Need OE scan tool capabilities?

Q: How can a technician find out if a scan tool does a complete module scan for a certain vehicle?

A: According to Michael Flink, commercial sales manager at Autel, techs should look for information on coverage beyond PCM or engine, ABS and airbag. These three are usually a focus for most manufacturers. It is coverage beyond them where you see real OE level shine. It is a pretty good bet if a tool has coverage beyond those systems, the tool's coverage in them will be superior. Access to Immobilizer, SKIM or PATS are other good signs of coverage.

EASE Diagnostics has ways to show how comprehensive its scan tool is before buying, notes Rich Wilbur. In “demo” mode, the technician opens the scan tool software to see what modules and data are supported for any chosen vehicle. The “try before you buy” mode allows actual communication with a vehicle using a compatible J2534 interface. This allows the technician to use the scan tool live on any chosen vehicle before purchase.


Q: What is the biggest challenge facing independent aftermarket shops in diagnosing OBD II vehicles?

A: Many OEMs require their dealer technicians to scan all modules for diagnostic trouble codes (DTCs) before any diagnostics or work is performed on the vehicle. The aftermarket shop, however, has to address it on a module-by-module basis. Here is where aftermarket shops run into problems by not fully understanding their scan tool’s capability, according to Peter Orlando, owner of Automotive Training Technologies. How are techs supposed to know up front that a certain vehicle is equipped with 33 modules and their scan tool can only see seven of them?

An aftermarket shop doesn’t have the ability to clear all the codes if the tool can’t draw the right module, Orlando notes. This is why most professional shops have a certain number of OE scan tools.

“I see approximately 60 to 100 technicians a week in my travels and the problems are not in one area or isolated to a specific state. They are universal and many technicians work for employers who want quick answers to provide their customers. This leads to the technicians making assumptions and drawing conclusions against information they don’t have. When the part is ordered and installed in the car and it doesn’t fix the problem, they throw their arms up and say, ‘Well, you wanted an answer, I guessed at what it could be and you won’t give the time I need to troubleshoot it so what do you expect and want me to do?’”


Q: What are the constraints to consider in the generic versus enhanced OE aftermarket scan tools?

A: According to Ed Lipscomb, senior product manager for global diagnostics at Bosch Automotive Aftermarket, the simplest shortcoming of generic tools is that they only focus on emissions-related powertrain systems with few bi-directional controls and do not cover body and chassis systems.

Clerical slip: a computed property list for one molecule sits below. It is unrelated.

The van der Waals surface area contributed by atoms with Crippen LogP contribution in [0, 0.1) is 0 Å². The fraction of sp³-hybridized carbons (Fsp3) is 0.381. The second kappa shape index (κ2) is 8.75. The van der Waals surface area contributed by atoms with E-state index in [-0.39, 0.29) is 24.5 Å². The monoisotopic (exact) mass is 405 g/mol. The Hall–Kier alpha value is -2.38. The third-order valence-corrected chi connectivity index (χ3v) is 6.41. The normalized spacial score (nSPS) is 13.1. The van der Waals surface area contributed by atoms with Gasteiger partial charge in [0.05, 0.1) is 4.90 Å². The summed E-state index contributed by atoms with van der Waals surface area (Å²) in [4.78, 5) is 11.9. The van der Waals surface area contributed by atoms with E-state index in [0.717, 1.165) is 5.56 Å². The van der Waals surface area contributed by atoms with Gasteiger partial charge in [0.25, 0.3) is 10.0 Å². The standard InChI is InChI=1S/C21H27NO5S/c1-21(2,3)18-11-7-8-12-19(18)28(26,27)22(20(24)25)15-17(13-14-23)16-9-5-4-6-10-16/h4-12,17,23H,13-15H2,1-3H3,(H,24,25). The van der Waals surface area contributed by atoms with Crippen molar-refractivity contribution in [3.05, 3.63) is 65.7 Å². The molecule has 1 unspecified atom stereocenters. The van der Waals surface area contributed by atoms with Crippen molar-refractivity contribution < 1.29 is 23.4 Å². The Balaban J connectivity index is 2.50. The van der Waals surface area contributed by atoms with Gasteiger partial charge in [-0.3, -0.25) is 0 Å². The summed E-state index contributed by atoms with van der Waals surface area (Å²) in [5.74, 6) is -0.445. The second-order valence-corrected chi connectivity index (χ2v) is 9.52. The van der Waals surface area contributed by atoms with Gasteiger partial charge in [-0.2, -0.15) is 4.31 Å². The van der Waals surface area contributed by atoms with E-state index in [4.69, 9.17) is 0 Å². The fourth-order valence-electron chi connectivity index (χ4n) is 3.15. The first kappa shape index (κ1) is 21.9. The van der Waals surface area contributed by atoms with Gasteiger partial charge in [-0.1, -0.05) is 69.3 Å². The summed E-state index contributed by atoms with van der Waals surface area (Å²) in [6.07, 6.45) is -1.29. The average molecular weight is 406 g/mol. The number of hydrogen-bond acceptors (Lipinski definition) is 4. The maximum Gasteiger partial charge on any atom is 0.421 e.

A generic tool covers all emissions-related powertrain OBD II coverage, modes 1 through 10, whereas an OE-enhanced aftermarket tool provides OE-level data stream, diagnostic trouble codes and bi-directional controls for all supported systems including body, chassis and powertrain, Lipscomb says.


Q: What are the most important advantages of the aftermarket scan tools over OE tools?

A: The aftermarket tools have a variety of capabilities, but they don’t give all the modules of all the vehicles, Orlando notes. If the technician understands the full use of the aftermarket tool, the tools can be beneficial since they do cover a lot of lines. However, the tech has to be properly trained in the use of the aftermarket tool.

Some aftermarket scanners have software built into them to assist the technician in fixing the car, Orlando says. The software gets new information each time the tool gets updated. The software features many troubleshooting tips, diagnostic procedures, component specifications and “known good” scan tool PID values. Many of the OEM scan tools do not have this type of troubleshooting capability.

Aftermarket scanners also have the ability to talk to many car lines, with limitations, Orlando notes.

Every aftermarket scan tool is governed by what they (the tool manufacturer) will buy from the OEM. How does the customer (the technician or shop owner) know how good the content is in the software?

Orlando notes that some aftermarket tool manufacturers “reverse-engineer” their scan tool to attempt to replicate the factory scan tool. They fill in the data gaps that the aftermarket scan tool may not provide. What they end up with is a “gap tool.” The aftermarket technician has to learn what tool works on what vehicle by trial and error, or what they can learn from their peers.

Some of these types of scan tools are traditionally inexpensive and are updated for free for a term of one year. The user has to pay an annual subscription fee. These tools work pretty well and have decent coverage on the systems they support, Orlando says.